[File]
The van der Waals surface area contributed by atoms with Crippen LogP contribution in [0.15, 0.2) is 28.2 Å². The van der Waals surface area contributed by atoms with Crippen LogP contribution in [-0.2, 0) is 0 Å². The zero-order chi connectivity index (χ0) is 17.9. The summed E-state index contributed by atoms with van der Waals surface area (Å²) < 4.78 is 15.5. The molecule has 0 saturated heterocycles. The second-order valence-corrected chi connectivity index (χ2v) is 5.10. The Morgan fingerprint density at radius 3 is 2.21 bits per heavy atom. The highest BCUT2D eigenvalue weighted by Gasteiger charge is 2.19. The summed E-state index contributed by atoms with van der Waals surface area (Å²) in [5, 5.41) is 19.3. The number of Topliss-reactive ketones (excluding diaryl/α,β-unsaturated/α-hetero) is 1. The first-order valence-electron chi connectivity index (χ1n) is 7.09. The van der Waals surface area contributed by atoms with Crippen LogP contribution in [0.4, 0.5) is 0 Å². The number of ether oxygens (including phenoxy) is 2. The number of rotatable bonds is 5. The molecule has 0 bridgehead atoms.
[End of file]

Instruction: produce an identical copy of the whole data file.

The van der Waals surface area contributed by atoms with Crippen LogP contribution in [0.15, 0.2) is 28.2 Å². The van der Waals surface area contributed by atoms with Crippen LogP contribution in [-0.2, 0) is 0 Å². The zero-order chi connectivity index (χ0) is 17.9. The summed E-state index contributed by atoms with van der Waals surface area (Å²) < 4.78 is 15.5. The molecule has 0 saturated heterocycles. The second-order valence-corrected chi connectivity index (χ2v) is 5.10. The Morgan fingerprint density at radius 3 is 2.21 bits per heavy atom. The highest BCUT2D eigenvalue weighted by Gasteiger charge is 2.19. The summed E-state index contributed by atoms with van der Waals surface area (Å²) in [5, 5.41) is 19.3. The number of Topliss-reactive ketones (excluding diaryl/α,β-unsaturated/α-hetero) is 1. The first-order valence-electron chi connectivity index (χ1n) is 7.09. The van der Waals surface area contributed by atoms with Crippen LogP contribution in [0.4, 0.5) is 0 Å². The number of ether oxygens (including phenoxy) is 2. The number of rotatable bonds is 5. The molecule has 0 bridgehead atoms.